We chose pH, log *f*O_{2}, and pressure as the X-, Y-, and Z-axes for the 3D plots, respectively, and plotted isopleth plots of varied *m*_{ΣAu} values at GF = 999 (Figure 4(a)). The shapes of the plots resemble shield cones since the plots gradually enlarge with decreasing pressure. For example, the plot of *m*_{ΣAu} at 10^{−6} mol/kg has an area at *P* = 0.1 kbar that is ~5 times as large as that at *P* = 5 kbar. This result thus indicates a negative correlation between gold solubility and pressure, suggesting that a higher *m*_{ΣAu} is more likely to be dissolved in the fluid at a lower pressure. The inner structure of the plots is basically parallel, as shown in Figure 4(a), indicating that the variation in log *m*_{ΣAu} - *P* is consistent in the four fields. The varying curves of log *m*_{ΣAu} - *P* are plotted in Figure 4(b), showing a vertical line in field II and three curves with small curvatures in fields I, III, and IV. This result suggests that the negative correlation is probably absent in field II, and the ARC (log *m*_{ΣAu}/kb) can approximately quantify the correlation since the three curves are all close to the straight line. The calculations for the ARC identify that the ARC is independent of *f*O_{2} but controlled by pH. Hence, varying curves of pH-ARC are plotted in Figure 4(c) to show changes in the ARC in the oxidized fields and the reduced fields. The red line in Figure 4(c) shows that the ARC values increase from −0.34 to 0 with increasing pH in field I and are equal to 0 in field II. The blue line in Figure 4(c) shows that the pH-ARC curve is V-shaped, the lowest value (−0.33) appears in field IV, and the highest value (0) appears in field III. The range of the ARC in Figure 4(c) is thus from −0.34 to 0, indicating that a decrease in gold solubility by one order of magnitude can be caused by an increase in pressure of ≥ 3 kbar.

*3.1.3. m*_{∑Au}*- T*

We chose pH, log *f*O_{2}, and *T* as the X-, Y-, and Z-axes for the 3D plots (Figure 5(a)), respectively. The shapes of the plots in the reduced fields are similar to cylindrical folds with a dip direction of log *f*O_{2} = −55 since a decrease in temperature can shift the stability fields of pyrite and hydrosulfide ions to the lower *f*O_{2} fields. Most plots generally shrink from 400℃ to 200℃ in the reduced fields, indicating a positive correlation between gold solubility and temperature. For example, the plot of *m*_{ΣAu} at 10^{-6} mol/kg has an area at *T* = 400℃ that is ~4 times as large as that at *T* = 200℃. In addition, the shapes of the plots in the oxidized fields are similar to that of inclined layers, with a dip direction of log *f*O_{2} = −20. This result thus indicates a positive correlation between gold solubility and temperature in the two fields. As shown in Figure 5(a), the inner structure of the plots is complicated due to different shapes in the two fields. Hence, a quantitative analysis of the plots is made in the “vertical direction” (changing only *T*) for pH - log*f*O_{2} sections and the “inclined direction” (changing both *T* and pH-*f*O_{2}) for the buffer conditions of minerals.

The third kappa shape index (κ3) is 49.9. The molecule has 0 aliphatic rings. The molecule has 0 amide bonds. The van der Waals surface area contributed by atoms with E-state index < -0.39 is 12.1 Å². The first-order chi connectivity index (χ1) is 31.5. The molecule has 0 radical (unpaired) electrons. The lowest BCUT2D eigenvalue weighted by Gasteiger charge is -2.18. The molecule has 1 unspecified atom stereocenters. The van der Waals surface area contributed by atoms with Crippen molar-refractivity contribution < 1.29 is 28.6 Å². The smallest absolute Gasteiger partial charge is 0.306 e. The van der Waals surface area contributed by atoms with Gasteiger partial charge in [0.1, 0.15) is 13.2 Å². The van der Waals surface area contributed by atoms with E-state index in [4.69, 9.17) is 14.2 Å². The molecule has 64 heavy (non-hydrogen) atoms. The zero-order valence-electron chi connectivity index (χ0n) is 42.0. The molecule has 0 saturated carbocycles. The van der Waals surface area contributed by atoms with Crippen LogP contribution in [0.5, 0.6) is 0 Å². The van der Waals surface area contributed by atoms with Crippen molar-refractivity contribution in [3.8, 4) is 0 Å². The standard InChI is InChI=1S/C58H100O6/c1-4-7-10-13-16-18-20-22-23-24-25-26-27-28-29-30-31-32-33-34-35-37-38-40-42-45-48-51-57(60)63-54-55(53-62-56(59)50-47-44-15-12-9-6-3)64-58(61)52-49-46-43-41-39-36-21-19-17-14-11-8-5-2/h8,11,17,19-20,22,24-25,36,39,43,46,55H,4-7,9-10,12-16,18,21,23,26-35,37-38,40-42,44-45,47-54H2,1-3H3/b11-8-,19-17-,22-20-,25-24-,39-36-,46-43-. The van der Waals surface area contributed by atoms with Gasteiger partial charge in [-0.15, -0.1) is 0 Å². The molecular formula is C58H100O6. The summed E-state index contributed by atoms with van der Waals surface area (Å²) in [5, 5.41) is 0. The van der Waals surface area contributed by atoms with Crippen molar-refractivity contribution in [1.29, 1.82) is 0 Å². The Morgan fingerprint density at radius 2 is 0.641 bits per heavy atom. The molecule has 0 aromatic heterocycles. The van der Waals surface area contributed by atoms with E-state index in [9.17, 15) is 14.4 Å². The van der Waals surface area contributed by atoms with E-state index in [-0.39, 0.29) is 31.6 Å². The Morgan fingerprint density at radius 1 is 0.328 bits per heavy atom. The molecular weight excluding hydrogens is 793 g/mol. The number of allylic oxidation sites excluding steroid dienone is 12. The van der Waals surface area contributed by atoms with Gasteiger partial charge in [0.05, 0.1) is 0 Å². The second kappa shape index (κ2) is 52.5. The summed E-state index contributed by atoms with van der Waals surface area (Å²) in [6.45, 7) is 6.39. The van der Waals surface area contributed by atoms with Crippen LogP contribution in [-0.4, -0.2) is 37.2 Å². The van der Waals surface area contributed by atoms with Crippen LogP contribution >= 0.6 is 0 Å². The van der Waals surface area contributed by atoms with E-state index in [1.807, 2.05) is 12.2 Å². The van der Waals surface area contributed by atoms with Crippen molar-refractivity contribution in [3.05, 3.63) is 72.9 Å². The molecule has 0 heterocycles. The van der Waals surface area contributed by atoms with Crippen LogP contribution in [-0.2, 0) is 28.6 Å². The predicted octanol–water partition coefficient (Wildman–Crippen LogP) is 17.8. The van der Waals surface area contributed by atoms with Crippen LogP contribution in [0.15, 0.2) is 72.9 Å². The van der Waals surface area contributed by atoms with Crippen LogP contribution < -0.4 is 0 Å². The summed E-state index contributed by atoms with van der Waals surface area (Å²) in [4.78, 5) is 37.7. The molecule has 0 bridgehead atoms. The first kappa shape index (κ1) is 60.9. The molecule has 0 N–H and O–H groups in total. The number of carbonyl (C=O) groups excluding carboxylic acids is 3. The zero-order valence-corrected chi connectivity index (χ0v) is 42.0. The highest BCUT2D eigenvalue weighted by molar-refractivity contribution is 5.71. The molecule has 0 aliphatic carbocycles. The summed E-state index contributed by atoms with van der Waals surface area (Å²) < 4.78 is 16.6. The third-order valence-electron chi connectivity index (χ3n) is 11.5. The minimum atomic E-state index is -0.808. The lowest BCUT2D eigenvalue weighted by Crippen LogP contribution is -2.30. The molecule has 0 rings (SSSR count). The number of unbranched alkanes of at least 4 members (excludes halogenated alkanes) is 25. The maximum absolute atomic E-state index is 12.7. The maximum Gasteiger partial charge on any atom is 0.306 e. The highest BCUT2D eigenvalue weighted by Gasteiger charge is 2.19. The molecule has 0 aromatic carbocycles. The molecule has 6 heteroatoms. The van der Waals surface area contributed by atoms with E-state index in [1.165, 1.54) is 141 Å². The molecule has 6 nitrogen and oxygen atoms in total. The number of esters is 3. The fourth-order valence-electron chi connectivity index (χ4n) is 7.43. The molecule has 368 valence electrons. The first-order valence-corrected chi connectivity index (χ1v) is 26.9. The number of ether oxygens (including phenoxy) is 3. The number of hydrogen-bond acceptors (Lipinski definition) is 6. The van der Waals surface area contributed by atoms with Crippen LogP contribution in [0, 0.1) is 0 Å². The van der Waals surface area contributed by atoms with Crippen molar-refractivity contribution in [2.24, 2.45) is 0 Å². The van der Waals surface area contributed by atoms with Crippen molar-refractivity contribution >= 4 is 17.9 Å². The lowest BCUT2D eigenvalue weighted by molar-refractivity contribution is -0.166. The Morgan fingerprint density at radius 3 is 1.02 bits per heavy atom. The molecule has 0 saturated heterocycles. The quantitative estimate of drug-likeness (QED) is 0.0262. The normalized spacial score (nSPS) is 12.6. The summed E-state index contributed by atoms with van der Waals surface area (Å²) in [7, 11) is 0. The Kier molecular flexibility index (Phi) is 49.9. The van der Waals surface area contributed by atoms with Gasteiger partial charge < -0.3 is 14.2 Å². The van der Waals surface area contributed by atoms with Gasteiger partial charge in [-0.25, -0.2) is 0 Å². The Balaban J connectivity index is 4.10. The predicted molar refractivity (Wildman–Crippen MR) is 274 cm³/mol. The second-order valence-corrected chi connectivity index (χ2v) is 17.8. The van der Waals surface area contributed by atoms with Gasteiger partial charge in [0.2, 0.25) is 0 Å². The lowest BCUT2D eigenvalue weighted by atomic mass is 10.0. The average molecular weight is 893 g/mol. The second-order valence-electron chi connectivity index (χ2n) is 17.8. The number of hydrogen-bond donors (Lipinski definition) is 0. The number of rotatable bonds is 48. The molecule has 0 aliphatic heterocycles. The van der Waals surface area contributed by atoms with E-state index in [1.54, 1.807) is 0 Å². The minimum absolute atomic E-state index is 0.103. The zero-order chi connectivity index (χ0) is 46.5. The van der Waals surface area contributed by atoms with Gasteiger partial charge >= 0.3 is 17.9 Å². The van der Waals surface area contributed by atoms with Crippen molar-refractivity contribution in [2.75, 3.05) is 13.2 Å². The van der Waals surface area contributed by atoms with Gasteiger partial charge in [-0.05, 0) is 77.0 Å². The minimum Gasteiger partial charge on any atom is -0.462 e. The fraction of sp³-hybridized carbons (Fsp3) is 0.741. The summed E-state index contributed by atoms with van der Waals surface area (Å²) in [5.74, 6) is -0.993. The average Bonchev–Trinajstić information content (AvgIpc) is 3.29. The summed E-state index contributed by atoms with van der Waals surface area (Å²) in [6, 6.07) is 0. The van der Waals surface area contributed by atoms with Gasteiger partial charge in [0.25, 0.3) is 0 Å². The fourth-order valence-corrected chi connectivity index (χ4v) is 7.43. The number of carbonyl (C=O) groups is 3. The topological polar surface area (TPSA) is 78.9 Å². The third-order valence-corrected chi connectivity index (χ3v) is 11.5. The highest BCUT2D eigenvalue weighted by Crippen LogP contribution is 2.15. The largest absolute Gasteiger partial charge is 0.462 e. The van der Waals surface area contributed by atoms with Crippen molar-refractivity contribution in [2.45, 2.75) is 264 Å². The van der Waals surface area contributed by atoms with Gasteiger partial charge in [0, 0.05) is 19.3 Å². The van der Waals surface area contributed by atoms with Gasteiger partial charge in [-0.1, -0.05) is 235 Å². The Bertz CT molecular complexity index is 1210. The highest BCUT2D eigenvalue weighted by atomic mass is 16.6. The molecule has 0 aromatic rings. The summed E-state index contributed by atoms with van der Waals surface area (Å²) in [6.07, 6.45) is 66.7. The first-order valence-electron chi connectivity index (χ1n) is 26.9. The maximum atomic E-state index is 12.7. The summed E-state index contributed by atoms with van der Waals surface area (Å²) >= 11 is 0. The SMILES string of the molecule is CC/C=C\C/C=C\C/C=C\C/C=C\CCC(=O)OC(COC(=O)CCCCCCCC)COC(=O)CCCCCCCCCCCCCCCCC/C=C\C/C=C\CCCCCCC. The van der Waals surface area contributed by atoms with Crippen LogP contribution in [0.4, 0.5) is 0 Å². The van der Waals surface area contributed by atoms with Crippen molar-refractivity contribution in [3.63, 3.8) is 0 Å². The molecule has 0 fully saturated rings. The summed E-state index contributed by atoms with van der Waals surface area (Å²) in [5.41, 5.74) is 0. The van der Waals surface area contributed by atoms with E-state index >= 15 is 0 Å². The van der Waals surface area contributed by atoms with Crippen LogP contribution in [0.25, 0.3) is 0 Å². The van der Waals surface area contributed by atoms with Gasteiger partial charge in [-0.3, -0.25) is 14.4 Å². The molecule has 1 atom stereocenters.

The quantitative analysis of the “vertical direction” reveals that the correlation of *m*_{ΣAu} - *T* has complex changes in the plots. As shown by the red and blue solid curves in Figure 5(b), the *m*_{ΣAu} values under two specific pH-log*f*O_{2} conditions (red and blue solid lines in Figure 5(a)) both present rapid decreases when the temperature decreases from 400℃ to 360℃, and the ARC values (=log *m*_{ΣAu}/10 ℃) are 0.8 and 0.6, respectively. In contrast, the two *m*_{ΣAu} values both show a slow increase when the temperature decreases from 360℃ to 200℃, and the ARCs are −0.05 and −0.06, respectively. Moreover, the quantification of other vertical directions in Figure 5(a) confirms that the ARC can be more variable when the temperature decreases.